The public service channel TVP and the news station TVN24 have carried live broadcasts from Kiev and Lviv, with hourly reports from around the country. Most newspapers have devoted acres of space to articles, analyses, commentaries, and interviews relating to events in Ukraine.

The warmth felt toward Ukraine is accompanied by chilly feelings about Russia's role. Moscow's overt support for Yanukovych has reinforced perceptions that Russia still has an imperialist mindset.

President Kwasniewski expressed the sentiment in more careful but still clear terms when he told Gazeta Wyborcza that Russia's main aim is to re-establish its influence in this part of the former Soviet Union through "concrete political and economic acts."

Claims that Russian troops have been brought into Kiev have awakened fears of bloodshed. But ultimately, "If Ukraine's orange revolution is won, it will be a very serious blow to Russia," wrote Agnieszka Romaszewska in Rzeczpospolita, expressing a very widespread perception

Janusz Onyszkiewicz, a member of parliament and former minister of defense, believes Russia will have to accept whatever solution is reached in Ukraine. "In any case, Yushchenko is not an anti-Russian politician," Onyszkiewicz added.

The events in Ukraine and the massive support for the opposition in Poland is being seen as an opportunity to reinvigorate Poland's and the EU's eastern policy. The strong backing expressed by the presidents of Estonia, Latvia, and Lithuania--and the presence of Kwasniewski and Lithuania's President Adamkus, rather than representatives of Germany or France, as negotiators in Kiev--is adding to the belief that the EU's new member states should and can influence EU policy. In Poland, the EU is generally seen as preferring good relations with Russia to becoming involved in Ukrainian, Belarusian, or Moldovan affairs.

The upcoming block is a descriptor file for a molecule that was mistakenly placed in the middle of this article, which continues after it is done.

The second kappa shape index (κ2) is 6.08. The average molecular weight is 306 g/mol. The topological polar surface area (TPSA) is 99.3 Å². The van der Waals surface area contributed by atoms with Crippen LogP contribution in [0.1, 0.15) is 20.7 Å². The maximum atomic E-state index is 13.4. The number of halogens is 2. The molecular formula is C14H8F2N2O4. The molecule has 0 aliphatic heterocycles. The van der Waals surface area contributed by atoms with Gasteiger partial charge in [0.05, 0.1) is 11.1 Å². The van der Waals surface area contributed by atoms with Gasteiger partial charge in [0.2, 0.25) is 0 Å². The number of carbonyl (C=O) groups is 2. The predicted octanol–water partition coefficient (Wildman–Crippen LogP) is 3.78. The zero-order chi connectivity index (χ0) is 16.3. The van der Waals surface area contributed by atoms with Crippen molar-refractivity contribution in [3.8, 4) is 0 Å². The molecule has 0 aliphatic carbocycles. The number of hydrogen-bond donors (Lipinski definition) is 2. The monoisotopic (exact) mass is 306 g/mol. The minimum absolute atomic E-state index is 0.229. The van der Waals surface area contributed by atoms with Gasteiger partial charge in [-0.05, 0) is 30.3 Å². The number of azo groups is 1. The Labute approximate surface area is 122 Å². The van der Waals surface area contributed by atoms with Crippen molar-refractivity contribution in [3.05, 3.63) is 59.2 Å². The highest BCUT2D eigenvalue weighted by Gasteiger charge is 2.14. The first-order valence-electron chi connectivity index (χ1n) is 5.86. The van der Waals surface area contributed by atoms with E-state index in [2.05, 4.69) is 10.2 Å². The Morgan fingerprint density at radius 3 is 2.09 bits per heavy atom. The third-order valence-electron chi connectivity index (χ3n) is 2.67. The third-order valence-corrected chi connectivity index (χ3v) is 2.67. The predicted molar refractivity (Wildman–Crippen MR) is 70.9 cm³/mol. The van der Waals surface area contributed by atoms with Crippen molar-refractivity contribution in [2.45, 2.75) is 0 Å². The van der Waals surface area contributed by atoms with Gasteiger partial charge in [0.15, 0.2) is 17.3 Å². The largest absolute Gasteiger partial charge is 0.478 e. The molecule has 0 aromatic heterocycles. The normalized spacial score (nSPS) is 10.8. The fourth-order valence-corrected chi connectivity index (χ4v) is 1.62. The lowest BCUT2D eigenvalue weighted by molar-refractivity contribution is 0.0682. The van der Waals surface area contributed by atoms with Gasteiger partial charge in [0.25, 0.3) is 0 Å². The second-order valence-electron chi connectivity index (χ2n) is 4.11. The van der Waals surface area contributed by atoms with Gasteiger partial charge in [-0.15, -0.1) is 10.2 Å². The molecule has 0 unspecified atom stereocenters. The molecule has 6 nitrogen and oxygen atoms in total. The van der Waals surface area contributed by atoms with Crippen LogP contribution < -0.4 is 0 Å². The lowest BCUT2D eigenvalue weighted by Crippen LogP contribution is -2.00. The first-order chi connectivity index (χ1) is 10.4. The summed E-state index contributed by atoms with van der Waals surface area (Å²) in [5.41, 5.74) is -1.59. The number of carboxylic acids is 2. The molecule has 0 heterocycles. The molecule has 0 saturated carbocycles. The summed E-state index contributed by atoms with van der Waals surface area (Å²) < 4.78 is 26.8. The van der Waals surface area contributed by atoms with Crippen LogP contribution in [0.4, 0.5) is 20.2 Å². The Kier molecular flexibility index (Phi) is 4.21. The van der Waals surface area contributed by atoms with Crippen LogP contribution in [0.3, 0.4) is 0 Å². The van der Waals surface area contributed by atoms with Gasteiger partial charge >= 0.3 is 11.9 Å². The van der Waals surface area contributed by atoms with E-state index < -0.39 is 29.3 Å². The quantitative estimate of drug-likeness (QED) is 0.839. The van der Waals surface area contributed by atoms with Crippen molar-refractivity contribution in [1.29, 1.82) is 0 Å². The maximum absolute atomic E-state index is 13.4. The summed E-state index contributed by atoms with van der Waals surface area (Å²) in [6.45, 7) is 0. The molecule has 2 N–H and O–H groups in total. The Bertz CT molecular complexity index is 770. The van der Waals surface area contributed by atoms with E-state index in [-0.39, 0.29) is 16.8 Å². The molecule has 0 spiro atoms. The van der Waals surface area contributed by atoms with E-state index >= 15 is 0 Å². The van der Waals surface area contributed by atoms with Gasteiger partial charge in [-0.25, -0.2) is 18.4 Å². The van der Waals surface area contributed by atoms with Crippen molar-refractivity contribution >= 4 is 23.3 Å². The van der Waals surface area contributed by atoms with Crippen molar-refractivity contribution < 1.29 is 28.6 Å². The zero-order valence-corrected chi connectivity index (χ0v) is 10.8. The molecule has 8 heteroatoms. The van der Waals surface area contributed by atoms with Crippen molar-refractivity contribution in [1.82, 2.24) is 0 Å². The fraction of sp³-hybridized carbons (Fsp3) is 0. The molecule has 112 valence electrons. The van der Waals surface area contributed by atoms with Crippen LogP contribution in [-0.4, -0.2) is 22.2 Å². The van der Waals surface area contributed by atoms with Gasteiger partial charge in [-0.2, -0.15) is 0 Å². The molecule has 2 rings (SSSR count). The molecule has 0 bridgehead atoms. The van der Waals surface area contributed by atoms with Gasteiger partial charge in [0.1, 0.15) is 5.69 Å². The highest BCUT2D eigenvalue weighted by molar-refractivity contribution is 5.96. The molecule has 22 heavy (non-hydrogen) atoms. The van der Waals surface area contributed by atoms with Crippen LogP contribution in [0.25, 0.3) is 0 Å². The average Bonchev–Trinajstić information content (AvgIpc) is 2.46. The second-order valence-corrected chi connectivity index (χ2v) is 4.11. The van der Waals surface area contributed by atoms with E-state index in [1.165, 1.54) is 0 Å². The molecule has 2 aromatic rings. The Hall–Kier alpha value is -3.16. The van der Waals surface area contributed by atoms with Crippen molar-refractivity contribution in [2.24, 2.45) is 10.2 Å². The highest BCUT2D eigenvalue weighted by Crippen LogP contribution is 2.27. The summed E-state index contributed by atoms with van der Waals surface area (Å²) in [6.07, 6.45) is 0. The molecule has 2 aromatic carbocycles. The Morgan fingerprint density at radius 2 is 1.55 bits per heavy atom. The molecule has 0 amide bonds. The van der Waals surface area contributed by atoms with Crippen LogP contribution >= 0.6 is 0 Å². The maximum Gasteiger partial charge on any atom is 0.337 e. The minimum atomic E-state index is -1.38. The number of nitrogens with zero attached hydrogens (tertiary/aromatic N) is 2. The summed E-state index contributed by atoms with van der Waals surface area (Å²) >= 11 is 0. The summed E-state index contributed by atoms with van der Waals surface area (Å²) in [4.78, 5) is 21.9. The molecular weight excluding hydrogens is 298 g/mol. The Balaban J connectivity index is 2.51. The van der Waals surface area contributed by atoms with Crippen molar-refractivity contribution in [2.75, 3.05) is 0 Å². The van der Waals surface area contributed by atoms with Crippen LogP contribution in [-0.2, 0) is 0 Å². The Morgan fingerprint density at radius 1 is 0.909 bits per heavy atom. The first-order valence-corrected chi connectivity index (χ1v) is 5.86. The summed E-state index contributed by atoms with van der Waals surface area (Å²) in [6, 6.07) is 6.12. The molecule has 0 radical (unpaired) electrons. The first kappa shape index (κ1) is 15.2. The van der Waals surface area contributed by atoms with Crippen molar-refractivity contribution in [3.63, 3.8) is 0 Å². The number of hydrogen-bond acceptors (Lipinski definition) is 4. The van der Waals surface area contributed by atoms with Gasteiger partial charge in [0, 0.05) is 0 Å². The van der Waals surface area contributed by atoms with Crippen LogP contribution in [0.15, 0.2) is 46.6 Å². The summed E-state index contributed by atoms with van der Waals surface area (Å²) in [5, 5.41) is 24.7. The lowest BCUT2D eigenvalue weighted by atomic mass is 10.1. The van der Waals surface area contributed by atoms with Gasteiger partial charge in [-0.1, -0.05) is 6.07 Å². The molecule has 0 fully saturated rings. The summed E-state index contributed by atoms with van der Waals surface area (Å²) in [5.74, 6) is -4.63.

TOPICS: Foreign Affairs
KEYWORDS: poland; ukraine; walesa

1 posted on 11/29/2004 4:13:24 PM PST by Tailgunner Joe
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To: Matthew Paul; Grzegorz 246; Lukasz; lizol; eleni121

Vast Polish Conspiracy bump!

2 posted on 11/29/2004 4:18:10 PM PST by Tailgunner Joe
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To: Tailgunner Joe

With all the international star power seeming to line up behind the "changeling" why do I feel conflicted? Why do I feel hoodwinked? I hear Soros and I get queasy for one.

Could it be that both candidates carry so much baggage that neither is an alternative?

3 posted on 11/29/2004 4:23:25 PM PST by eleni121 (NO more reaching out!)
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To: Tailgunner Joe